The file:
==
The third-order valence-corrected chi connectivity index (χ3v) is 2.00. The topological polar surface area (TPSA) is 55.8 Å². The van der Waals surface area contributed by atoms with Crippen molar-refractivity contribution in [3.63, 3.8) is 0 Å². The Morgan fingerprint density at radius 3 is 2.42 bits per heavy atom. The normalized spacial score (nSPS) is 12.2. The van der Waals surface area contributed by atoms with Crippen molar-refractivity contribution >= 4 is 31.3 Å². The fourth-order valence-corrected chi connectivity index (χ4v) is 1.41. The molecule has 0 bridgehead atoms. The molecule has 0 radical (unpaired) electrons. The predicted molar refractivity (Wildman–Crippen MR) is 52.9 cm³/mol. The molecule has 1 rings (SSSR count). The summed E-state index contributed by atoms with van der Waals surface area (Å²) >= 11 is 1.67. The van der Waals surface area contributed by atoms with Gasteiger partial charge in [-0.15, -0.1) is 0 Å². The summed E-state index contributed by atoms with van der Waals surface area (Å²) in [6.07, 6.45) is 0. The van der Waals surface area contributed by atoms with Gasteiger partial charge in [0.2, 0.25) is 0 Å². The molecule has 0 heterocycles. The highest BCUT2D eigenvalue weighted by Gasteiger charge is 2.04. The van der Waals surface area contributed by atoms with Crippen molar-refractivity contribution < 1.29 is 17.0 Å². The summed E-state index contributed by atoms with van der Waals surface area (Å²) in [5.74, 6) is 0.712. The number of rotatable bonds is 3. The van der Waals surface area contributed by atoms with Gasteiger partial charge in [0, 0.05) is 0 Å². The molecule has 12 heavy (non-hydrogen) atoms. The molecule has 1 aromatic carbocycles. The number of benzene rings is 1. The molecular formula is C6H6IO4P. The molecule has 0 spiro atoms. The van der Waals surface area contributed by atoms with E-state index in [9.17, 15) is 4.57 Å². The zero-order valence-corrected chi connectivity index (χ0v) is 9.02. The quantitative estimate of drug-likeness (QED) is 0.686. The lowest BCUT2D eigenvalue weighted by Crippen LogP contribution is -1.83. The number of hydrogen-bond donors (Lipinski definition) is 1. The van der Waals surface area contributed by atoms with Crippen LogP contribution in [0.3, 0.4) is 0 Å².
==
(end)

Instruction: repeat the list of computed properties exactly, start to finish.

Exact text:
The third-order valence-corrected chi connectivity index (χ3v) is 2.00. The topological polar surface area (TPSA) is 55.8 Å². The van der Waals surface area contributed by atoms with Crippen molar-refractivity contribution in [3.63, 3.8) is 0 Å². The Morgan fingerprint density at radius 3 is 2.42 bits per heavy atom. The normalized spacial score (nSPS) is 12.2. The van der Waals surface area contributed by atoms with Crippen molar-refractivity contribution >= 4 is 31.3 Å². The fourth-order valence-corrected chi connectivity index (χ4v) is 1.41. The molecule has 0 bridgehead atoms. The molecule has 0 radical (unpaired) electrons. The predicted molar refractivity (Wildman–Crippen MR) is 52.9 cm³/mol. The molecule has 1 rings (SSSR count). The summed E-state index contributed by atoms with van der Waals surface area (Å²) >= 11 is 1.67. The van der Waals surface area contributed by atoms with Gasteiger partial charge in [-0.15, -0.1) is 0 Å². The summed E-state index contributed by atoms with van der Waals surface area (Å²) in [6.07, 6.45) is 0. The van der Waals surface area contributed by atoms with Gasteiger partial charge in [0.2, 0.25) is 0 Å². The molecule has 0 heterocycles. The highest BCUT2D eigenvalue weighted by Gasteiger charge is 2.04. The van der Waals surface area contributed by atoms with Crippen molar-refractivity contribution < 1.29 is 17.0 Å². The summed E-state index contributed by atoms with van der Waals surface area (Å²) in [5.74, 6) is 0.712. The number of rotatable bonds is 3. The van der Waals surface area contributed by atoms with Gasteiger partial charge in [0, 0.05) is 0 Å². The molecule has 12 heavy (non-hydrogen) atoms. The molecule has 1 aromatic carbocycles. The number of benzene rings is 1. The molecular formula is C6H6IO4P. The molecule has 0 spiro atoms. The van der Waals surface area contributed by atoms with E-state index in [9.17, 15) is 4.57 Å². The zero-order valence-corrected chi connectivity index (χ0v) is 9.02. The quantitative estimate of drug-likeness (QED) is 0.686. The lowest BCUT2D eigenvalue weighted by Crippen LogP contribution is -1.83. The number of hydrogen-bond donors (Lipinski definition) is 1. The van der Waals surface area contributed by atoms with Crippen LogP contribution in [0.3, 0.4) is 0 Å².